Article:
victoria-alexandrova-9zsiNYwvYCM-unsplash-scaled-1-773x558

Most People Don’t Know This About Their Gut Health

04.22.2022 — Vivian Chen

Dr. Vivian Chen is double board certified in internal and family medicine in the UK. She moved to California 5 years ago and now coaches clients back to health by addressing the root causes instead of the pill-for-every-ill paradigm she practiced for 15 years. She is passionate about gut health, nutrition, non-toxic living and detox. You can find her website here and on Instagram at @plateful.health.

Do you have symptoms that you can’t get to the bottom of? Like fatigue, acne, eczema, anxiety, migraines, and autoimmune conditions? 

Did you know that your gut health could be contributing to these conditions?

Despite my years of extensive medical training, I didn’t. 

It wasn’t until my whole world turned upside down that I realized just how important gut health is for our overall health. My daughter was hospitalized and tube fed at the age of 8 weeks and no doctor (including myself) could help her. I threw myself into the research to find answers — to save her — and eventually realized that she had a rare form of Cow’s Milk Protein Allergy, which caused her gullet to be inflamed. This led me down a huge rabbit hole that has led me to where I am today. 

In my research since, I’ve come to truly believe eroded gut health is at the center of the chronic disease epidemics we are witnessing, whether it’s eczema, asthma, food allergies, or autoimmune diseases. 

You see, 70-80% of our immune system is in our gut. And there is constant communication between our gut microbiota (the trillions of friendly microbes that live in our gut) and our immune system. 

If the immune system is our army, then the gut is the boot camp where the immune system is trained and instructed on how to behave. If the immune system did not receive the right training because something went wrong in the boot camp (i.e. the gut), then we will start to see a confused immune system with downstream consequences like inflammation, allergies, acne, autoimmune conditions, etc.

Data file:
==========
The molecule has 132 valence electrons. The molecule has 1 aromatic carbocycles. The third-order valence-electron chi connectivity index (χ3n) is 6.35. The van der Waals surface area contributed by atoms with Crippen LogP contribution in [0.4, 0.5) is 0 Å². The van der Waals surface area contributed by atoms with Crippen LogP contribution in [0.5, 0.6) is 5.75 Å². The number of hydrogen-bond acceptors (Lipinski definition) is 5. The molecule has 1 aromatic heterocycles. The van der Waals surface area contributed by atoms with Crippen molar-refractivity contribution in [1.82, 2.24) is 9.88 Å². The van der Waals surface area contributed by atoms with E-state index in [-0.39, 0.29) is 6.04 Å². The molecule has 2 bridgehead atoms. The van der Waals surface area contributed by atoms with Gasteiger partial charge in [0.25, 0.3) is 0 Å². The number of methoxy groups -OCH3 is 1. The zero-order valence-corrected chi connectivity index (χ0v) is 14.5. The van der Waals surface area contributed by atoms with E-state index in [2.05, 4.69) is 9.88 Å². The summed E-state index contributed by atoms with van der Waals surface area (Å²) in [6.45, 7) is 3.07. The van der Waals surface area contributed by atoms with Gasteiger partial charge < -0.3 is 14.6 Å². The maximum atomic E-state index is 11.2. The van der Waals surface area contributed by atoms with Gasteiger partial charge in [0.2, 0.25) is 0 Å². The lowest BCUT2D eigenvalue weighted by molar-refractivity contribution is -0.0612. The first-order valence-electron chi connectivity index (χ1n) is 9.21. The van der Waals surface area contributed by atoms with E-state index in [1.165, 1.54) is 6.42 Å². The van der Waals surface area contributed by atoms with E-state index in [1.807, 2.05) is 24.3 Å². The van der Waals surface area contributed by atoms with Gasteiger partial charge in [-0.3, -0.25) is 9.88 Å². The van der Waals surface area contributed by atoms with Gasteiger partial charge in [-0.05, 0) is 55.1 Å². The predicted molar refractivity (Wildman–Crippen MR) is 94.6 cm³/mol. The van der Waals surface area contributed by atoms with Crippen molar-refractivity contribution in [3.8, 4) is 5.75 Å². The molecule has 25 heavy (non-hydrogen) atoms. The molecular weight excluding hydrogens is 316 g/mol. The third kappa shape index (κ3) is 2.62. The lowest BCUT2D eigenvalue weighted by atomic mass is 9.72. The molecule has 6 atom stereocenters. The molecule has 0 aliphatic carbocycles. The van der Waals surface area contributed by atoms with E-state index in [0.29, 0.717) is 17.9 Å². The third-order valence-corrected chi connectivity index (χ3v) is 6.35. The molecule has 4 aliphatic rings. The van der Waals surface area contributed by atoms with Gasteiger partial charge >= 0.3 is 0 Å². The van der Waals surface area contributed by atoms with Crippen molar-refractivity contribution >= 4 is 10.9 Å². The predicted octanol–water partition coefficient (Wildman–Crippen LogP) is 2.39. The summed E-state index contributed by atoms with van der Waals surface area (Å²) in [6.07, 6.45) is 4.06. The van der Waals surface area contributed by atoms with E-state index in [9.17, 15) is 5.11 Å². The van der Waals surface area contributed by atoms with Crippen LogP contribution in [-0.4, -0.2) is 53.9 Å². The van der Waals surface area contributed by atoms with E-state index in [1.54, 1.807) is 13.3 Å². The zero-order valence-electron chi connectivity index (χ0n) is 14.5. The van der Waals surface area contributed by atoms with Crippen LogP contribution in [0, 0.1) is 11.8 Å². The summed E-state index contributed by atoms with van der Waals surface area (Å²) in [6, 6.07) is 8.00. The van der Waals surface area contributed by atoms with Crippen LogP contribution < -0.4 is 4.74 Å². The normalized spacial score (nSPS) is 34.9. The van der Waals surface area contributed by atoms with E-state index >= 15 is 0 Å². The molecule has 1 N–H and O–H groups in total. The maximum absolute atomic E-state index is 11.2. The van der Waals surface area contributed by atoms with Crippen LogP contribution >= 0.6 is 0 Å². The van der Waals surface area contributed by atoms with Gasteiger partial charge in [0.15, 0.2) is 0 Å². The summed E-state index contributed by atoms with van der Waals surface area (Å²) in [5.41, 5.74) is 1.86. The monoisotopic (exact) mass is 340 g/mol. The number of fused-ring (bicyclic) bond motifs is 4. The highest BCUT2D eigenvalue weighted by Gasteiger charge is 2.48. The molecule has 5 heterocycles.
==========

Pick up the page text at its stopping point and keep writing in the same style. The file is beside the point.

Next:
So what can go wrong in the boot camp? 

  1. Leaky gut: Our gut lining is only one cell layer thick and it’s intentionally thin so that nutrients can be easily absorbed. However, this lining can be easily damaged by things like environmental toxins, pesticides, inflammatory foods, and stress. When this happens, holes start forming in the gut lining, a condition known as leaky gut (or increased intestinal permeability), and now all the bad things like bacteria, toxins, undigested food can pass through into our bloodstream and start to trigger inflammation. Inflammation then contributes to fatigue, brain fog, acne, eczema, and so on.
  1. Dysbiosis: Our gut is home to trillions of microbes aka the gut microbiota. These bacteria help us digest food, detoxify from hormones, toxins, produce vitamins, and more. Here’s the thing: what happens in the gut does not stay in the gut. These microbes have now been found to communicate with our organs (like the brain), and can release either beneficial compounds that build our health or inflammatory compounds that lead to symptoms like anxiety and depression.  

So, Hippocrates really wasn’t far off when he said, “All disease begins in the gut” thousands of years ago. 

Which brings us to the question of: what can you do to heal your gut?

The Number One Gut Healing Myth:

Probiotics are not the answer. It’s tempting to pop supplements, but the way to gut health is not through probiotic pills. These are made of a few viable strains of bacteria in a capsule when our gut ideally should house hundreds (if not thousand) difference types of bacteria, virus, archae. Probiotics are but a needle in a haystack.